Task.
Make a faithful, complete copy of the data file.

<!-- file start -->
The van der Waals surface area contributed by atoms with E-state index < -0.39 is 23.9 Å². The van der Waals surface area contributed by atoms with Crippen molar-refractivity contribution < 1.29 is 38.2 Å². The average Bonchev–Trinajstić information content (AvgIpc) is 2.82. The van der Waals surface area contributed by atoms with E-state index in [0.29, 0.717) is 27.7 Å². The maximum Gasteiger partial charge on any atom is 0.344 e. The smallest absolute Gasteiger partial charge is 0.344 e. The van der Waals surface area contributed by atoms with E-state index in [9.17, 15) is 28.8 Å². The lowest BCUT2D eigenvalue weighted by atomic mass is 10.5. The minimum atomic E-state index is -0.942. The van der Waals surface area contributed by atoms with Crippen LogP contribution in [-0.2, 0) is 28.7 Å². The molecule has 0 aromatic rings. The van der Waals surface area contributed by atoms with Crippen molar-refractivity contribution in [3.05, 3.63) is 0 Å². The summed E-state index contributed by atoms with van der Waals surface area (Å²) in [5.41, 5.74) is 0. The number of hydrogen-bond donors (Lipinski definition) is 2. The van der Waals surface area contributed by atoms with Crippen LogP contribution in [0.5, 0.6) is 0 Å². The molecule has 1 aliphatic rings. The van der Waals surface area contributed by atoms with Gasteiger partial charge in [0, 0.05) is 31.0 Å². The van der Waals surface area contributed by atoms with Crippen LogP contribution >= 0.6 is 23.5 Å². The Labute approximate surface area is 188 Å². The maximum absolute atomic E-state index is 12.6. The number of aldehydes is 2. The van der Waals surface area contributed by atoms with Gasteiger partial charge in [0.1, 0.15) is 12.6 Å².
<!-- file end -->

The van der Waals surface area contributed by atoms with E-state index < -0.39 is 23.9 Å². The van der Waals surface area contributed by atoms with Crippen molar-refractivity contribution < 1.29 is 38.2 Å². The average Bonchev–Trinajstić information content (AvgIpc) is 2.82. The van der Waals surface area contributed by atoms with E-state index in [0.29, 0.717) is 27.7 Å². The maximum Gasteiger partial charge on any atom is 0.344 e. The smallest absolute Gasteiger partial charge is 0.344 e. The van der Waals surface area contributed by atoms with E-state index in [9.17, 15) is 28.8 Å². The lowest BCUT2D eigenvalue weighted by atomic mass is 10.5. The minimum atomic E-state index is -0.942. The van der Waals surface area contributed by atoms with Crippen LogP contribution in [-0.2, 0) is 28.7 Å². The molecule has 0 aromatic rings. The van der Waals surface area contributed by atoms with Crippen molar-refractivity contribution in [3.05, 3.63) is 0 Å². The summed E-state index contributed by atoms with van der Waals surface area (Å²) in [5.41, 5.74) is 0. The number of hydrogen-bond donors (Lipinski definition) is 2. The van der Waals surface area contributed by atoms with Crippen LogP contribution in [0.5, 0.6) is 0 Å². The molecule has 1 aliphatic rings. The van der Waals surface area contributed by atoms with Gasteiger partial charge in [0, 0.05) is 31.0 Å². The van der Waals surface area contributed by atoms with Crippen LogP contribution >= 0.6 is 23.5 Å². The Labute approximate surface area is 188 Å². The maximum absolute atomic E-state index is 12.6. The number of aldehydes is 2. The van der Waals surface area contributed by atoms with Gasteiger partial charge in [0.1, 0.15) is 12.6 Å².